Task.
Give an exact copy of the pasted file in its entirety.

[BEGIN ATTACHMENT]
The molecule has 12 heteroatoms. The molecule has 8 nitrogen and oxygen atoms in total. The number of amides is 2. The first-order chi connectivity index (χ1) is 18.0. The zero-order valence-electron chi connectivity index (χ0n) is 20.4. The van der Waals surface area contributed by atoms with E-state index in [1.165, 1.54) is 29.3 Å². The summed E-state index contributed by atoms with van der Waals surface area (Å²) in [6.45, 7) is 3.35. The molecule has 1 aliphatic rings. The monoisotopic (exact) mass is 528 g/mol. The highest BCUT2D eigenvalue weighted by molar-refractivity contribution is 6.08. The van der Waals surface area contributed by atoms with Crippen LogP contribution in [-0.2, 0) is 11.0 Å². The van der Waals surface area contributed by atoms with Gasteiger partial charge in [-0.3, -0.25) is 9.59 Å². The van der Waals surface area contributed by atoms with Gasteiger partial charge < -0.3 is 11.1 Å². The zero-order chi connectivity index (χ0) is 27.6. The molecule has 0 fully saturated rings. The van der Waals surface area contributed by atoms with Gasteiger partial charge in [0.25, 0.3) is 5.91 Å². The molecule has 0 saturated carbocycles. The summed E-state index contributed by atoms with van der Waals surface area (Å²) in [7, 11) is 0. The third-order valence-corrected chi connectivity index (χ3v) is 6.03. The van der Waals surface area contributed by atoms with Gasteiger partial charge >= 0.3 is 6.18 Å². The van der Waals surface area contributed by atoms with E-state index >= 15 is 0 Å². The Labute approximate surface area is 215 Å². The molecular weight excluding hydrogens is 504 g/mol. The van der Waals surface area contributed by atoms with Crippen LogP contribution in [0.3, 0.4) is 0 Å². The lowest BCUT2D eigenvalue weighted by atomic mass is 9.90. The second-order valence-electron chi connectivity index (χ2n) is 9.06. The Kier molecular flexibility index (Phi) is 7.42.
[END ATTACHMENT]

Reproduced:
The molecule has 12 heteroatoms. The molecule has 8 nitrogen and oxygen atoms in total. The number of amides is 2. The first-order chi connectivity index (χ1) is 18.0. The zero-order valence-electron chi connectivity index (χ0n) is 20.4. The van der Waals surface area contributed by atoms with E-state index in [1.165, 1.54) is 29.3 Å². The summed E-state index contributed by atoms with van der Waals surface area (Å²) in [6.45, 7) is 3.35. The molecule has 1 aliphatic rings. The monoisotopic (exact) mass is 528 g/mol. The highest BCUT2D eigenvalue weighted by molar-refractivity contribution is 6.08. The van der Waals surface area contributed by atoms with Crippen LogP contribution in [-0.2, 0) is 11.0 Å². The van der Waals surface area contributed by atoms with Gasteiger partial charge in [-0.3, -0.25) is 9.59 Å². The van der Waals surface area contributed by atoms with Gasteiger partial charge < -0.3 is 11.1 Å². The zero-order chi connectivity index (χ0) is 27.6. The molecule has 0 fully saturated rings. The van der Waals surface area contributed by atoms with Gasteiger partial charge in [0.25, 0.3) is 5.91 Å². The molecule has 0 saturated carbocycles. The summed E-state index contributed by atoms with van der Waals surface area (Å²) in [7, 11) is 0. The third-order valence-corrected chi connectivity index (χ3v) is 6.03. The van der Waals surface area contributed by atoms with Gasteiger partial charge >= 0.3 is 6.18 Å². The van der Waals surface area contributed by atoms with E-state index >= 15 is 0 Å². The Labute approximate surface area is 215 Å². The molecular weight excluding hydrogens is 504 g/mol. The van der Waals surface area contributed by atoms with Crippen LogP contribution in [0.3, 0.4) is 0 Å². The lowest BCUT2D eigenvalue weighted by atomic mass is 9.90. The second-order valence-electron chi connectivity index (χ2n) is 9.06. The Kier molecular flexibility index (Phi) is 7.42.